Pre- tax can
IRTP bottom face enamel
IRTP bottom face metallic “contents 12 Fluid Ozs.” Top face
IRTP bottom face metallic “12 Fluid Ozs, same as Bottle” Top face
“In Keglined Cans” bottom face.
Krueger Beer – 90/6 comes with three side
panel variations: (I imagine there
are three different ale cans matching 89/27 too, but I only have the last 2).
|“medium” opener without “Made is USA”.|
|“medium” opener with “Made is USA”.|
Krueger Beer- like 90/18, only the word FINEST does not appear below MR. K. Instead, the stems simply cross as on the matching ALE can 89/35. (A)
Krueger Beer- like 90/33, only with silver trim. (A)
Lancer’s A-1 Beer – by Arizona Brewing Co., Phoenix, AZ. The matching 16 oz can is pictured (231/28), but not the 12 oz. (A)
Lucky Beer – like 93/19 (without the large red 12 OZ) but from Azusa, CA. (N,A)
Lucky Lager Beer – like 92/31-32. USBC shows the can with the AGE-Dated stamp in 2 of 4 possible positions. I have dumped this can with the AGE-DATED stamp in ALL FOUR POSITIONS on the same can. Mine is an over-paint I had to rub down, so may not be a legit variation, but is nonetheless interesting!
Lucky Lager Beer– like 93/30-32 from Salt Lake City, UT. Has AGE DATED oval top left on first side (side to the right of the seam as cans in USBC are pictured). (A)
Lucky Lager Beer – matches 93/11 only is by Interstate Brewery Co., Vancouver, WASH. This is an IRTP can, with others pending, DATED BEER in the circle, and EXTRA DRY at the bottom. It also contains NMT 4%. (A) (Mine was canned 2-14-40 )
Mann-Chester Beer – matches 94-30 but is a silver can, not gold. I can’t imagine mine is faded, although it is a dumper. (I haven’t gone as far as peeling back the rim to look for gold). Is this a legit can? Anybody? And what’s the deal with 94/28 and 94/29. How are they different?
Meister Brau Pilsener Beer – 98/40 - I believe this is a typo - should be by Meister Brau, not Peter Hand. (Look at the M/B stein logo (A)
Meister Brau Bock Beer – just like 99/3 but no certificate on the right side of the label. (A)
Meister Brau Bock Beer – like 99/8 except by Peter Hand. Writing at the bottom says “Peter Hand Brewery Company, Chicago, Illinois” (N)
Metz Beer – like 99/13, by Metz Brewing Co., Pueblo, CO, but writing in top and bottom gold bands is in blue, not white. (CCC)
Miller Beer – The black can without IRTP. This can comes with New York Office, New York City NY on the first line in the red band at the seam. There is probably a matching IRTP can out there too. (A)
Milwaukee Premium Beer – like 100/4 as it has the black band around the circle. However, the contents in red letters at the bottom are much taller. This can is also a 60’s glued seam can and is therefore dull in appearance compared to the other metallic cans. (A)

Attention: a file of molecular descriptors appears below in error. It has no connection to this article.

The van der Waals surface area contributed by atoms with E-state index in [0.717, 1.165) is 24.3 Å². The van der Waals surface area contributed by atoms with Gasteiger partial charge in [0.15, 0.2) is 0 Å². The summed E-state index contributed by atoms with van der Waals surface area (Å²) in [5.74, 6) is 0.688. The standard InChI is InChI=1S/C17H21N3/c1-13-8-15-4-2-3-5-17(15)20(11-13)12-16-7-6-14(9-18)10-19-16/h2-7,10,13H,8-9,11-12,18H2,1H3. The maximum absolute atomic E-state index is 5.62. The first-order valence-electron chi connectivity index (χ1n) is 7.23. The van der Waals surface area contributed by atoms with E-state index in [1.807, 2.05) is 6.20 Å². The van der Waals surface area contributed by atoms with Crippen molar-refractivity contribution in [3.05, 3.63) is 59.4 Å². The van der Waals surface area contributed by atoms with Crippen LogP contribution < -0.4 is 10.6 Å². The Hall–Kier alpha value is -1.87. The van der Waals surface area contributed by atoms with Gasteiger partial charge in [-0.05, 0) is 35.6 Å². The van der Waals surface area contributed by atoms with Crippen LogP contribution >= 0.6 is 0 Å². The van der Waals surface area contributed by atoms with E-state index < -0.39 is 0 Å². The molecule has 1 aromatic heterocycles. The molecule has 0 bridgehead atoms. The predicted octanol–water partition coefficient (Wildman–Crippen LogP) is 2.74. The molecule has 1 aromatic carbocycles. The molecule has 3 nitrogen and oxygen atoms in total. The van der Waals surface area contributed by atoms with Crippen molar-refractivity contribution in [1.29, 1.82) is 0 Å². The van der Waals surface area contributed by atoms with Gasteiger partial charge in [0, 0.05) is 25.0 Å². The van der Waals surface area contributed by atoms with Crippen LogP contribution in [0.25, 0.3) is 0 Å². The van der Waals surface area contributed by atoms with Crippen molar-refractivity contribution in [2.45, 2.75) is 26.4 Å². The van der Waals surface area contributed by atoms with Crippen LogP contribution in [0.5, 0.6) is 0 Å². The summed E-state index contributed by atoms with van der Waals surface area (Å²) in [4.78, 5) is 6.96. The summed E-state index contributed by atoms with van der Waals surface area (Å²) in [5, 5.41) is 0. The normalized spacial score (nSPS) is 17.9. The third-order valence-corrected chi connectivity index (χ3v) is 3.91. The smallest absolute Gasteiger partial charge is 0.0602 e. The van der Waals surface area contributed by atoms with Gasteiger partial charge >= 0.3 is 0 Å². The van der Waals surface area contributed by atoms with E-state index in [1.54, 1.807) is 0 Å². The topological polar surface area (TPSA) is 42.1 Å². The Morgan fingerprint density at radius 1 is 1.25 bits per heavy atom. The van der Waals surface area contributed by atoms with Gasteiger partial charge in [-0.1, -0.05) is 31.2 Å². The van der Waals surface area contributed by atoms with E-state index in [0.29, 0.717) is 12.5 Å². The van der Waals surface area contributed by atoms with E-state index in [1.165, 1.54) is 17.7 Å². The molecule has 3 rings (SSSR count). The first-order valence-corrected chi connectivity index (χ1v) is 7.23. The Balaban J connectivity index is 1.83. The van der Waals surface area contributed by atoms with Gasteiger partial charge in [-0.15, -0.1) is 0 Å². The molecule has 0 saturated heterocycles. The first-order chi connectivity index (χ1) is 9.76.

Narragansett Gold Label Ale – like 101/18 but there are no pictures of ingredients - leaves and stalks are not present. Also, GOLD LABEL is in white lettering, and FAMOUS is in smaller lettering. Lists 3 patent numbers. (A)
Narragansett Select Stock Beer – like 101/27, a non-IRTP can, but “Narragansett” is written in green, not black. Also the words FAMOUS and SELECT STOCK are in smaller letters on this can. This can also has the leaves and stalks pictured around the label like on 101/18-19. (CCC) (see BCU 96/31)
National Bohemian Beer – 102/22 This Detroit can is listed as a one face can. All my cronies agree this is a two face can. This is the can with the contents in yellow bottom face. All earlier cans are without the contents and are one face cans, regardless of which plant they came from. (CCC)
National Bohemian Beer – like 102/26. This 60’s Detroit flat also comes without any white on the can. (see 102/10-12, the 3 Baltimore cans in USBC for comparison-there are probably all 3 from Detroit out there somewhere!) They got to save a few bucks by dropping the white on a few batches I guess. They don’t hold up worth a crap in the dump either.
Nectar Premium Beer – like 102/30 but an older can, with “Brewed and Packed by” along the bottom, but the word “Illinois” does not appear. As a result, the brewery wording has been re-centered. The word “ambrosia” now appears under the “N”. (A)
9-0-5 Premium Beer – like 103/27, only the second line of brewery info is in much shorter text. (see BCU 98/1)
9-0-5 Premium Beer - this Chicago can has two lines of print in red letters at the bottom face, just like the matching South Bend can (103/27). (N)
Old Bohemian Light Beer – like 104/13, the cream colored can. However, this can is by Eastern Brewing Corp., Hammonton, NJ (A)
Old Bohemian Light Beer – like 104/26 only a metallic silver. The can shown is a later glued-seam dull can. (A)
Old Bohemian Bock Beer – like 104/27 but by EASTERN BEVERAGE CORP (A)
Old Dutch Ale - like 105/28. This can came in a silver and a dull gray variety. (as did the matching Beer cans 105/34-35.
Old Dutch Beer – There are actually four variations of this elusive white flat top can from Catasauqua, PA. The can not pictured is most like 106/7, which has a metallic red brand name, as do the two similar cans pictured. My can has OLD DUTCH in a bright enamel red, and the word BEER is in red metallic letters. On all 3 the other cans, BEER is in white letters. The horizontal lines on my can are thinner than on 106/7, but thicker than on 106/8.
Old Georgetown Beer – like 106/15. The dark brown can is pictured. I also have a light brown can. (Both from the SAME DUMP!) This same variation is pictured on the newer cans (106/16-17). (C)
Old German Brand Beer – like 106/35 by Colonial Brewing Co, Hammonton, NJ. I have a metallic and a dull version of this can. Can’t tell which one is shown! (A)
Old Style Lager Beer – check out 108/9-10. I have a third can that I think chronologically fits between the two.
|108/10 Light green color, BEER to the right of LAGER, no 4 lines of script (CCC)|
|N/L Medium green color, BEER under “ER” of “LAGER”, no 4 lines of script (CCC)|
|108/9 Dark Green color, BEER under “ER” of “LAGER”, has the 4 lines of script top left face (?)|